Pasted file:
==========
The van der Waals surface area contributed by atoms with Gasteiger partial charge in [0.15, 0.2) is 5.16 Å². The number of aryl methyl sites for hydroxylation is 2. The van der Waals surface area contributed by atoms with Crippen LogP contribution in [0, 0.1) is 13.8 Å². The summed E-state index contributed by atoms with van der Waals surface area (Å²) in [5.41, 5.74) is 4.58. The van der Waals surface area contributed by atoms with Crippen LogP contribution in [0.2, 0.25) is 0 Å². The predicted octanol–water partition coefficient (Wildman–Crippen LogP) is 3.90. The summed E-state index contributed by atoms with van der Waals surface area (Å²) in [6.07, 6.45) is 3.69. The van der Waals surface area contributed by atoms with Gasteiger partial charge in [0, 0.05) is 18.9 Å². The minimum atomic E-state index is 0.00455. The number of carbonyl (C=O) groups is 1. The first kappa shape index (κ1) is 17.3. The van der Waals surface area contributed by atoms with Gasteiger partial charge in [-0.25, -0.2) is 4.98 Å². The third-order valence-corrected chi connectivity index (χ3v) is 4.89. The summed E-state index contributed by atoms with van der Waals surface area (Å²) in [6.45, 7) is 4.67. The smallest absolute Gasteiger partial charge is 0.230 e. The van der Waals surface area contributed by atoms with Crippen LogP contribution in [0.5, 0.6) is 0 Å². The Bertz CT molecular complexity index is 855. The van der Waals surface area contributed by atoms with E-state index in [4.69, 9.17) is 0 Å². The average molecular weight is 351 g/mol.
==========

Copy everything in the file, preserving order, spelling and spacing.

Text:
The van der Waals surface area contributed by atoms with Gasteiger partial charge in [0.15, 0.2) is 5.16 Å². The number of aryl methyl sites for hydroxylation is 2. The van der Waals surface area contributed by atoms with Crippen LogP contribution in [0, 0.1) is 13.8 Å². The summed E-state index contributed by atoms with van der Waals surface area (Å²) in [5.41, 5.74) is 4.58. The van der Waals surface area contributed by atoms with Crippen LogP contribution in [0.2, 0.25) is 0 Å². The predicted octanol–water partition coefficient (Wildman–Crippen LogP) is 3.90. The summed E-state index contributed by atoms with van der Waals surface area (Å²) in [6.07, 6.45) is 3.69. The van der Waals surface area contributed by atoms with Gasteiger partial charge in [0, 0.05) is 18.9 Å². The minimum atomic E-state index is 0.00455. The number of carbonyl (C=O) groups is 1. The first kappa shape index (κ1) is 17.3. The van der Waals surface area contributed by atoms with Gasteiger partial charge in [-0.25, -0.2) is 4.98 Å². The third-order valence-corrected chi connectivity index (χ3v) is 4.89. The summed E-state index contributed by atoms with van der Waals surface area (Å²) in [6.45, 7) is 4.67. The smallest absolute Gasteiger partial charge is 0.230 e. The van der Waals surface area contributed by atoms with Crippen LogP contribution in [0.5, 0.6) is 0 Å². The Bertz CT molecular complexity index is 855. The van der Waals surface area contributed by atoms with E-state index in [4.69, 9.17) is 0 Å². The average molecular weight is 351 g/mol.